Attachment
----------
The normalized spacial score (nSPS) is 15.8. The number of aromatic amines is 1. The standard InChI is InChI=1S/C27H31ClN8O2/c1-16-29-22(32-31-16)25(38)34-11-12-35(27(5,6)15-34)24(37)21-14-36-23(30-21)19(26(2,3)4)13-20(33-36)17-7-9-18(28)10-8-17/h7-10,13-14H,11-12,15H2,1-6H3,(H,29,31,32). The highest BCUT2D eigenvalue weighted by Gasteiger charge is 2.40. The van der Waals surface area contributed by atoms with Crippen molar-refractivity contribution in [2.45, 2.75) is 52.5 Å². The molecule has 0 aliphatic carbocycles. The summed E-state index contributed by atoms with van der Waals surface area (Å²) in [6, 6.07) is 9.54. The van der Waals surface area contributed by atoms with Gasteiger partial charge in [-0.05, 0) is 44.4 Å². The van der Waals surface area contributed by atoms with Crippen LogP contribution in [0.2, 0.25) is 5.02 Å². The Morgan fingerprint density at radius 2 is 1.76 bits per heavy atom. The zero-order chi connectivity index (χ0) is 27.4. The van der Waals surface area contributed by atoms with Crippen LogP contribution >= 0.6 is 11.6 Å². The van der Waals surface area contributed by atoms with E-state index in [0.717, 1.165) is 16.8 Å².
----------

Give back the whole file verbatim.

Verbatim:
The normalized spacial score (nSPS) is 15.8. The number of aromatic amines is 1. The standard InChI is InChI=1S/C27H31ClN8O2/c1-16-29-22(32-31-16)25(38)34-11-12-35(27(5,6)15-34)24(37)21-14-36-23(30-21)19(26(2,3)4)13-20(33-36)17-7-9-18(28)10-8-17/h7-10,13-14H,11-12,15H2,1-6H3,(H,29,31,32). The highest BCUT2D eigenvalue weighted by Gasteiger charge is 2.40. The van der Waals surface area contributed by atoms with Crippen molar-refractivity contribution in [2.45, 2.75) is 52.5 Å². The molecule has 0 aliphatic carbocycles. The summed E-state index contributed by atoms with van der Waals surface area (Å²) in [6, 6.07) is 9.54. The van der Waals surface area contributed by atoms with Gasteiger partial charge in [-0.05, 0) is 44.4 Å². The van der Waals surface area contributed by atoms with Crippen LogP contribution in [0.2, 0.25) is 5.02 Å². The Morgan fingerprint density at radius 2 is 1.76 bits per heavy atom. The zero-order chi connectivity index (χ0) is 27.4. The van der Waals surface area contributed by atoms with Crippen LogP contribution >= 0.6 is 11.6 Å². The van der Waals surface area contributed by atoms with E-state index in [0.717, 1.165) is 16.8 Å².